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If life began on Earth 3.8 billion years ago from chemical reactions in a primordial soup, why...

Question:

If life began on Earth 3.8 billion years ago from chemical reactions in a primordial soup, why don't we observe this process repeating itself over again naturally or in a laboratory?

First Life on Earth:

Life is thought to have begun millions of years ago deep in the ocean near volcanic vents. The first life was a single-celled prokaryote. Over the course of billions of years, it evolved into more complex and multicellular life.

Answer and Explanation:

The first life began in extreme conditions. The Earth was a very different place then compared to how it is now. There was very little oxygen available. The Earth went through an ice age when it was essentially entirely frozen right after the first life appeared. So, conditions on Earth now are much different than when they were 3.8 billion years ago.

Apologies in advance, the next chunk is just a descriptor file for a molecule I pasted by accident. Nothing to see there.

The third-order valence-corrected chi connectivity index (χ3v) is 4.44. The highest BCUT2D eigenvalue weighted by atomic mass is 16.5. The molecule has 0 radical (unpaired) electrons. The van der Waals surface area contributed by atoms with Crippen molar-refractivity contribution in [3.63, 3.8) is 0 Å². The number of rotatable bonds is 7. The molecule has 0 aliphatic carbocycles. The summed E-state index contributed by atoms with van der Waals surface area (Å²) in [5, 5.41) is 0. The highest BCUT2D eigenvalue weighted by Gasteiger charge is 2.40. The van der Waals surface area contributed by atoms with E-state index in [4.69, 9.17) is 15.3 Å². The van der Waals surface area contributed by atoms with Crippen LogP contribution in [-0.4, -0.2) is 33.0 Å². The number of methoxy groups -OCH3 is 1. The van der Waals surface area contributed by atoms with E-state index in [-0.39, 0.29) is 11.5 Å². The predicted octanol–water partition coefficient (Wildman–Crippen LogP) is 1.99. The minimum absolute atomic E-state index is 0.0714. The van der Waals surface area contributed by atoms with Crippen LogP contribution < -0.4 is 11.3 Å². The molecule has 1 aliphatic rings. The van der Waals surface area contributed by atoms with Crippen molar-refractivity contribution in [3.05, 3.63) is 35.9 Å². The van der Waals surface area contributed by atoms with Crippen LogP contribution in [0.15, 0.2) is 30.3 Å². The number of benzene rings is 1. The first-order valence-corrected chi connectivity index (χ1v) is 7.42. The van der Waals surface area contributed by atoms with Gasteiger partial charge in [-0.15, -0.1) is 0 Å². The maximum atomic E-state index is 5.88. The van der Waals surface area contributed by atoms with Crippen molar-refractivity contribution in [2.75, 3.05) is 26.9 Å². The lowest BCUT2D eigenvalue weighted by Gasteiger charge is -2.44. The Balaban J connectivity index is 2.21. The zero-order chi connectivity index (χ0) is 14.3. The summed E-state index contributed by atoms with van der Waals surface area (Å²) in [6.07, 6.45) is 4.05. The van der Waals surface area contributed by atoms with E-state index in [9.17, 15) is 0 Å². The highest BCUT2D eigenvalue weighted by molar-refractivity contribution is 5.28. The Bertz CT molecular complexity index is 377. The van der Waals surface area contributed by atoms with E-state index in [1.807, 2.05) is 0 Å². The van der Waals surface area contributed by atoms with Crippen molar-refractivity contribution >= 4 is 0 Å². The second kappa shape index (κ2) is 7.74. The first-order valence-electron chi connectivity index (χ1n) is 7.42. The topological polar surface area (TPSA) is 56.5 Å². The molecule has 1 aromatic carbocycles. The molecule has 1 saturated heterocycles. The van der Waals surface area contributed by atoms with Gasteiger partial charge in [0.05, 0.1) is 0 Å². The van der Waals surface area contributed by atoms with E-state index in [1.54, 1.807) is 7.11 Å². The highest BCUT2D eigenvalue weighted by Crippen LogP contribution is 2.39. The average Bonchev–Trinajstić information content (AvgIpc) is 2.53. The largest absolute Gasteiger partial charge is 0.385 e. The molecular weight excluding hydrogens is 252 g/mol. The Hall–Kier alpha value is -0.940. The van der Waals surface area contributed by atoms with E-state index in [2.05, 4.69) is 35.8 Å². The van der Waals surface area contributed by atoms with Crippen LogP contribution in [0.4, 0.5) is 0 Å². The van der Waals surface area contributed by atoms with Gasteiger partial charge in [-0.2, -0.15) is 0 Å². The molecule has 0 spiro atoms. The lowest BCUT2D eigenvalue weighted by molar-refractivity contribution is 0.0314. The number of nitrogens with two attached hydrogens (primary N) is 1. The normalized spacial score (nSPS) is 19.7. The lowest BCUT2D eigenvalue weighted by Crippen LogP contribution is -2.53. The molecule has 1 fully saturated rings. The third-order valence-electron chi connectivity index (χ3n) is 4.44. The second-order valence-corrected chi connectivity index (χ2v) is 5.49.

Another important point to mention here is that Urey and Miller did actually recreate those conditions in their lab and tested to see if they could create cells. Over time they were able to create 20 amino acids from their experiment. This means that DNA and RNA could be produced as well. So, although hard to replicate the conditions on Earth then; when scientists did attempt to do it, they were able to derive 20 amino acids from the experiment.


Learn more about this topic:

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The Origin of Life on Earth: Theories and Explanations

from Science 101: Intro to Natural Sciences

Chapter 15 / Lesson 1
190K

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